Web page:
Monday, May 26, 2008

Scout Niblett

One of the best perks of working in downtown Pittsburgh is CD shopping at the local record stores. We don't have anything small independent record stores in Beaver County any longer. But in downtown, there's still Dave's Music Mine in the South Side, Paul's cd's in Bloomfield and Eide's Entertainment in the Strip District. I know there are others, but these are the ones I frequent. Since working in downtown again, I've probably picked up at least 40 Cd's. Not spending more than $10 on a one of them. I personally want to support the artists and discover new music, but I don't want to spend $18 at Best Buy taking a flyer on an unknown artist. Well, truth be known, I don't want to spend anything at Best Buy. These are still locally owned record stores. I want to do my part to help them survive. And don't even mention on-line music shopping. I'm proud to say I've never purchased a single song online. On-line music shopping leaves me cold. There something about riding my bike after work to the South Side or Bloomfield and sniffing through the bins, finding something that looks interesting, slapping down some cold hard cash and walking out with an unknown artist and going for a celebratory beer somewhere.

On Thursday of this past week, during lunch hour, I walked down to Eide's and perused the "buck bin" as I like to call it. This bin mostly contains promo CD's for upcoming releases and since I'm always promoting music to people, I figure it's there for me. Anyway, this past week I scored three great cd's for a total of $5. Well, I'm here to do some of that promoting.

Now, I use lots of triggers to decide which cd's I will pick up and look at and which ones I'll pass over. The first trigger for me is the artist's name. I'll usually pass over an artist named "Vomiting Death Clowns" (only one of of those words would cause me to skip it, can you guess which word?), but one named "Honky Donkey Ponies" will probably be in my hands pretty quickly. The second pick-up trigger is the cd's title. This one's a little more tricky, but again, if I like these sounds of the title, I'll pick it up. Once I pick it up I look at the cover art and see if there's anything interesting there (Hey, is that Jesus on that Donkey Pony?). Next I'll flip it over and give a look at the song titles. After that I'll open it and check out the inside cd booklet. At this point I'm looking at instruments used (Banjo=good, Vibes=bad, although, believe it or not, I actually found a cd one time that had a banjo and vibes on the same songs. It was Pete Wernick's "On a Roll" and, being an optimist, I let the good outweigh the bad and so I bought it. It's a pretty good cd, but as I suspected, the songs with the vibes suck! But it wasn't every song and he can play the banjo quite well... but I digress.). After instruments I'll see if there are any cover songs on the cd. This is important. A Tom Waits cover usually indicates good things. Even a Madonna cover can be good if it turns out it's a bluegrass band or something (Yes, The Meat Purveyors (great name) did an inspiring blue grass Madonna trilogy). So use your own judgement on this one. Next, I'll go to the end of the booklet looking for "thank you's" and other notes as to who inspired the artist or perhaps worked them or toured with them, etc. If the cd passes these tests and it's $10 or under, I'll usually take a stab at it. Of course, the closer the price to my upper limit, the more criteria it has to pass.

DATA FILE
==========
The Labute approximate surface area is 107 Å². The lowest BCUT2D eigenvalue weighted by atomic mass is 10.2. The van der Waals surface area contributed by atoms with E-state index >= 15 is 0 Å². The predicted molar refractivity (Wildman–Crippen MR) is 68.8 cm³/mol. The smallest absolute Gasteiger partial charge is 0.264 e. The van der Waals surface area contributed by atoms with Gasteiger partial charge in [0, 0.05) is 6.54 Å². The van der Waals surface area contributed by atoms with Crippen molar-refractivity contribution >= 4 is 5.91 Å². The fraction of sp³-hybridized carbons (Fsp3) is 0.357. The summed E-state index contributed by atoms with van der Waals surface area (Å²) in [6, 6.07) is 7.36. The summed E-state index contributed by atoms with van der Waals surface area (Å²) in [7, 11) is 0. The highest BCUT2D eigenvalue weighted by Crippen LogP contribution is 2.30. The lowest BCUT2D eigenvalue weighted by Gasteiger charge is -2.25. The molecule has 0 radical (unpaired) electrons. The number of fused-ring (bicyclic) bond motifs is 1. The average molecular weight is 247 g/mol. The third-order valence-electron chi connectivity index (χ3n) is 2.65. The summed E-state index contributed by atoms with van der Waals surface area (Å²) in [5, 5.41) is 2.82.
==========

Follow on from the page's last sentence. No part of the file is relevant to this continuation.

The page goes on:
Anyway, back to the reason for this post. One $3 cd I spied last Thursday was by an artist called Scout Niblett. This was good. The cd title was "This Fool Can Die Now". That stretched the single to a double. So I pulled it out but found no cover art as there was no cd booklet inside. Promo cd. So I turned over to the back and read the promotional verbiage. First good sign, recorderd by Steve Albini. Contains duet's with Will Oldham (aka Bonnie "Prince" Billy) keeps this cd heading towards third. Words like "emotive vocals duel with country infused harmonies, bluesy guitars, crashing drums and soaring strings" make this recording look like a potential stand up triple". Now looking at the song list shows the first track called "Do You Want to be Buried With My People". Hey, that's a might big lead out there. Another track called "Kiss" and another called "Elizabeth (Black Hearted Queen)" and one called "Dinosaur Egg", with the last song titled "Fishes and Honey" and this one' showing all indications of stealing home.

So of course I buy the cd and once I get back to work I promptly google "Scout Niblett" images and I'm immediately presented with this image...
Yes, she's riding a bike. And not just any bike, a beautiful old Schwinn cruiser with coaster brake, a fender and a rack. No helmet, sensible footwear and an infectious smile makes this appear to be a home run for me. Then I put the cd in my computer and headphones on my head and immediately realize the bases were loaded. My apologies for the baseball metaphors, but Ladies and gentlemen...
we have a winna!!!


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